"On the third day, when they were sore, two of the sons of Jacob, Simeon and Levi, Dinah’s brothers, took their swords and came against the city while it felt secure and killed all the males. They killed Hamor and his son Shechem with the sword and took Dinah out of Shechem’s house and went away. The sons of Jacob came upon the slain and plundered the city, because they had defiled their sister. They took their flocks and their herds, their donkeys, and whatever was in the city and in the field. All their wealth, all their little ones and their wives, all that was in the houses, they captured and plundered" (Gen 34:25–29).

After all of that, we get Jacob’s first words of this whole story.

"Then Jacob said to Simeon and Levi, 'You have brought trouble on me by making me stink to the inhabitants of the land, the Canaanites and the Perizzites. My numbers are few, and if they gather themselves against me and attack me, I shall be destroyed, both I and my household'" (Gen 34:30).

Finally! Jacob speaks. And, when he does his concern is not for Dinah, his humiliated daughter, but for himself! He uses eight first-person pronouns. He has nothing to say about Dinah and the shame she faces. Instead, he only complains about the situation Simeon and Levi have put him in.

What then does this sequence of stories teach us? It teaches us a pertinent lesson about the Christian life.

Despite Jacob’s massive failure here, in the next story, Genesis 35:1–15, God confirms Jacob’s name change from the previous story. “Wait…what now? You mean this self-centered, self-absorbed guy still gets to be God’s chosen dude? How is that possible? What did I miss?”

That reaction is understandable. So what then does this sequence of stories teach us?

It teaches us a pertinent lesson about the Christian life. Jacob had wrestled with God (and won!). God blessed him and changed his name. He had safely returned to his homeland with his family and was at peace with his enemy, Esau. Yet, in a moment of abject immorality and injustice perpetrated against his own daughter, all he could think about was himself. Despite all he had witnessed God do for him and give him, he still trusted in himself more than God.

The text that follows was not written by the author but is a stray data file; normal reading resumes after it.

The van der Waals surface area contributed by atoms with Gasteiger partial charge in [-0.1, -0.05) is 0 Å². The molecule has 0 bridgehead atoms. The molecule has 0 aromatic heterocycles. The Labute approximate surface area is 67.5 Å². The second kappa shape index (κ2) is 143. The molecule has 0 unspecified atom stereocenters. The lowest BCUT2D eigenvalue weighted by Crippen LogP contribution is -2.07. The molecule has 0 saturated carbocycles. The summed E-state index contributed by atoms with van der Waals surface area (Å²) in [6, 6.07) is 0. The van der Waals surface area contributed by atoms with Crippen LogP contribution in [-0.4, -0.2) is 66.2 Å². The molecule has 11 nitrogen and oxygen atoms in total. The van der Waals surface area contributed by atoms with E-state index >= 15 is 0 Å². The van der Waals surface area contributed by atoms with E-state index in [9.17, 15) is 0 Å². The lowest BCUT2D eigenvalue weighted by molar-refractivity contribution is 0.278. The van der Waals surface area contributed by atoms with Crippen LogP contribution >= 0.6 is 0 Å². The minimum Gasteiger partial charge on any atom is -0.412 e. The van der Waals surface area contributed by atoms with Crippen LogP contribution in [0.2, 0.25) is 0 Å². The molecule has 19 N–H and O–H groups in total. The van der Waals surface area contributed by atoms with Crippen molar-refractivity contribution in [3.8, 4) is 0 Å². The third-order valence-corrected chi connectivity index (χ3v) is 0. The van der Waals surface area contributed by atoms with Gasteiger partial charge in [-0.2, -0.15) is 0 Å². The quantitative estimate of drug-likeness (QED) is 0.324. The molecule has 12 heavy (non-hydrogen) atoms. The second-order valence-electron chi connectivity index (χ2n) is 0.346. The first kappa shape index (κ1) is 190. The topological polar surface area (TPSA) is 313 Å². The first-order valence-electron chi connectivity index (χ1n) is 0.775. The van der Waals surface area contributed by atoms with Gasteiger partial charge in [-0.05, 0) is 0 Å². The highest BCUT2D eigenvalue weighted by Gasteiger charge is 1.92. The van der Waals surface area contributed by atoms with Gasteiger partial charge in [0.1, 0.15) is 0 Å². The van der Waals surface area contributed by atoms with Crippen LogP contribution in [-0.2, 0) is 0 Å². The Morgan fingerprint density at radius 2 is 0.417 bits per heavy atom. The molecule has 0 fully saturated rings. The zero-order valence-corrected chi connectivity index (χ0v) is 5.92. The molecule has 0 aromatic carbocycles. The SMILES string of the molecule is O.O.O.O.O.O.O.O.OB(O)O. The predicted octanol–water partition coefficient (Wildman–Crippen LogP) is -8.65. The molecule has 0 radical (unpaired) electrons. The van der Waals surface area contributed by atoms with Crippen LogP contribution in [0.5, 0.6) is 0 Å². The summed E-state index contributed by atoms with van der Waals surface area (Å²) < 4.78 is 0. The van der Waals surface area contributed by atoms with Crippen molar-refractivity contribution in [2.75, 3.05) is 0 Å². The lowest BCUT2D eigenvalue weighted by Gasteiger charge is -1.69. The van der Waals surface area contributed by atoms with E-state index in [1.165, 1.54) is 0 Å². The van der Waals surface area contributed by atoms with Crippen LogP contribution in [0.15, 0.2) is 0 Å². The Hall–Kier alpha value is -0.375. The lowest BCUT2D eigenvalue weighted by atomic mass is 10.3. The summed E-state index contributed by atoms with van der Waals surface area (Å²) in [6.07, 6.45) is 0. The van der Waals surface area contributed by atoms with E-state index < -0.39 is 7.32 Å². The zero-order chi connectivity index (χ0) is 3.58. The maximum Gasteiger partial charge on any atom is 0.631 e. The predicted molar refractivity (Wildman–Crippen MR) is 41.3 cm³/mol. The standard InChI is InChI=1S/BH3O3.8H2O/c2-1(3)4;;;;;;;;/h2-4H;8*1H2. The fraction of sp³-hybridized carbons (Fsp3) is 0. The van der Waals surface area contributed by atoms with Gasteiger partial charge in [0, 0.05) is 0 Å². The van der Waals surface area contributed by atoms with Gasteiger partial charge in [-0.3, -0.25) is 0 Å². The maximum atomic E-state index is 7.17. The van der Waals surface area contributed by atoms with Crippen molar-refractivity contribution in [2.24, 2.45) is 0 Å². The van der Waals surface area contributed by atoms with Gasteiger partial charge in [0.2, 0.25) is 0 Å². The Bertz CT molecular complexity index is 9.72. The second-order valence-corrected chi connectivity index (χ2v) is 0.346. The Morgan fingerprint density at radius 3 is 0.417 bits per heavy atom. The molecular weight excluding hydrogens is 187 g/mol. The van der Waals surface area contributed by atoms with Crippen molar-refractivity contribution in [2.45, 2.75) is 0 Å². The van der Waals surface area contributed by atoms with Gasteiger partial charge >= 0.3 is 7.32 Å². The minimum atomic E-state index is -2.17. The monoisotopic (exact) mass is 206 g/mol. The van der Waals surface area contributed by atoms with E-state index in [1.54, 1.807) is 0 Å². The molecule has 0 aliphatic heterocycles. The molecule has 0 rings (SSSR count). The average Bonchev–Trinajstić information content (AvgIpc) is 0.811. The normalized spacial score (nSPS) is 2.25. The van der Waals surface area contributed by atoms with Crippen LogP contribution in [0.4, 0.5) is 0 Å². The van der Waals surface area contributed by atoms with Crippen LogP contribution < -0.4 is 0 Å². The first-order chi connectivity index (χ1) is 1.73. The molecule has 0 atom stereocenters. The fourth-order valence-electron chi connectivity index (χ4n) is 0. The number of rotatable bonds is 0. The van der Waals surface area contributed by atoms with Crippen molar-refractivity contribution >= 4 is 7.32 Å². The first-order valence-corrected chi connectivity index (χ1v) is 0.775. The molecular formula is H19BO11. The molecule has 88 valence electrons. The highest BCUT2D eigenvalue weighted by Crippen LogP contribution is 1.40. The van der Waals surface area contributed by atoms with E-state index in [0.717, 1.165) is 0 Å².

But God didn’t call Jacob because he would be an example of great faith and trust. It was quite the opposite. God called Jacob to demonstrate his own faithfulness in the face of Jacob’s faithlessness.

In the moments when we despair of our inability to walk in the faith without limping, the cross of Christ is placed before our eyes.

This is us. We are Jacob. We limp along in our faith just as he did. We never fully trust God in this life. Even as baptized believers, we are still fallen creatures. Our sinful nature will always compel us to rely on ourselves, despite the mounting evidence of God’s work in our lives. Yet, when we fail, God is still true to his word. He still fulfills his promises.

In the moments when we despair of our inability to walk in the faith without limping, the cross of Christ is placed before our eyes. It is there where God demonstrated his steadfast love for us. Christ came before we had our act together knowing full well that we would never be able to get it together. God does not remove himself from us because of our sin. He is there in the midst of it, proclaiming to us that we are freely forgiven on account of Christ.